U.S. servicemembers acted with resilience and resolve then and since, Phil Scott says

Vermont Gov. Phil Scott laid a wreath at the state’s Gold Star Families monument on Saturday, honoring the nearly 3,000 Americans who died in the Sept. 11, 2001, terrorist attacks. He hailed the service of armed forces personnel and first responders who rescued people afterward and ensured the nation’s safety since.

The monument is adjacent to campus and Norwich University was designated the state site for 9/11 remembrance back in 2001, a couple of weeks after the attacks, by then-Gov. Howard Dean.

In brief remarks, Scott hailed America’s resolve and resilience and said the terrorists who sought to unmoor Americans from their values failed.

“That day, 20 years ago, we were attacked because of the freedom we represent — a nation where every citizen, regardless of their gender, race or religion can participate in their government.”Phil Scott, Vermont governor

Scott spoke before a couple of hundred people, including about a dozen members of American Legion Post 1819 and four members of Norwich’s Corps of Cadets, with Regimental Commander Matthew Cutting. Interim Commandant William Passalacqua ’88 gave opening remarks.

Scott said he, like other Americans, will never forget where he was and what he felt on 9/11, nor the sacrifice of the people who served and sacrificed afterward. He said he’ll remember the good Samaritans who ran toward, not away from, danger to help people they never met in New York after the hijacked planes struck the World Trade Center’s towers.

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Interim Commandant William Passalacqua speaks Saturday at the wreath laying at the Gold Star Families monument adjacent to Norwich University’s campus. (Photo by Matthew Crowley/Norwich University.)

Scott said he’ll also recall United Airlines Flight 93’s passengers and crew, who thwarted hijackers bent on attacking the nation’s capital. (The plane crashed in a field in Shanksville, Pennsylvania.)

“That day, 20 years ago, we were attacked because of the freedom we represent — a nation where every citizen, regardless of their gender, race or religion can participate in their government,” Scott said.

Scott said he was proud to see Vermonters flying F-16 fighter jets to secure the skies within hours of the 9/11 attacks and that thousands of Vermonters served afterward. Some of them, he said, were with the state’s National Guard and deployed overseas.

Ultimate sacrifice

Too many of these Vermonters, Scott said, died in service, including Vermont Guard members Tristan Southworth and Steven Deluzio, who both died in Afghanistan on Aug. 22, 2010.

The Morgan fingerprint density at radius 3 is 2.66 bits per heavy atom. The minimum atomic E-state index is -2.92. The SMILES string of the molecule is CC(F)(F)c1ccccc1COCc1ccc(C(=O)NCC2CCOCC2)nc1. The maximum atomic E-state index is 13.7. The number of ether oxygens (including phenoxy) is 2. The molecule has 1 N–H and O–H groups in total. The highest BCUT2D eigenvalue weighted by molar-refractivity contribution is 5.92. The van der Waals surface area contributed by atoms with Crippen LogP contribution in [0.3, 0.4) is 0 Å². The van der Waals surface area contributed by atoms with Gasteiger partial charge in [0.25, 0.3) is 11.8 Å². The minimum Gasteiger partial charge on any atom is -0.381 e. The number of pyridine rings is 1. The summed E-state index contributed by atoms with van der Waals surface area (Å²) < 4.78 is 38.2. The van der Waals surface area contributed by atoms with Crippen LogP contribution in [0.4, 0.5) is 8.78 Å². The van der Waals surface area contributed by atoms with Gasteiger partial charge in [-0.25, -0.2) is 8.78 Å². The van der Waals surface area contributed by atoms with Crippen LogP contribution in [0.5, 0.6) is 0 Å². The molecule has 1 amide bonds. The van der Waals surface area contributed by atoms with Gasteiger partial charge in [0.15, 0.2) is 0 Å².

Deluzio, 25, a staff sergeant from South Glastonbury, Connecticut, and a onetime Norwich student, and Southworth, a specialist from Hardwick, Vermont, died during a firefight with insurgents. Southworth had been trying to extricate another American soldier.

Because of Deluzio, Southworth and their colleagues, Scott said, Osama bin Laden was weakened, al-Qaida was crippled and the United States stayed safe.

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Members of American Legion Post 1819 pose for a photo before Saturday’s wreath-laying ceremony at the Gold Star Families monument. The post is numbered for Norwich University’s founding year. (Photo by Matthew Crowley/Norwich University.)

“Since then, there hasn’t been another 9/11 because our antiterrorism operations are better and stronger than ever before,” Scott said. “(Norwich) raised true heroes and helped them to be the extraordinary people they were. And we’re so grateful for that, for their incredible contributions to our nation.”

American servicemembers also, Scott said, gave Afghanis a taste of freedom. Afghan girls who’d never attended school did, for example, and saw American women fighting alongside American men. Those images will linger, Scott said, giving Afghanis hope and a path forward.

After Scott spoke, Kevin Hawley, a 1988 Norwich University graduate and retired U.S. Marine Corps colonel, described American Legion Post 1819, so named for the date of Norwich's inception, its membership of 9/11 veterans and the attacks’ lasting effects.

Hawley, the Legion post’s vice commander, had gone to work at the Pentagon the morning of Sept. 11, 2001, expecting a routine day of briefings. Instead, he left a few hours later, walking toward the only accessible parking lot, as a hole, created by a crashed plane, smoldered in the building’s side.

“Everything had changed,” Hawley said. “We watched the impact (of the attacks) on our brothers and sisters; we watched the impact on our families. (So,) on this day, please remember those who served, those who lost someone, those who had someone wounded. … Reach out and ensure that they’re OK, that they’re moving forward in a positive way.”


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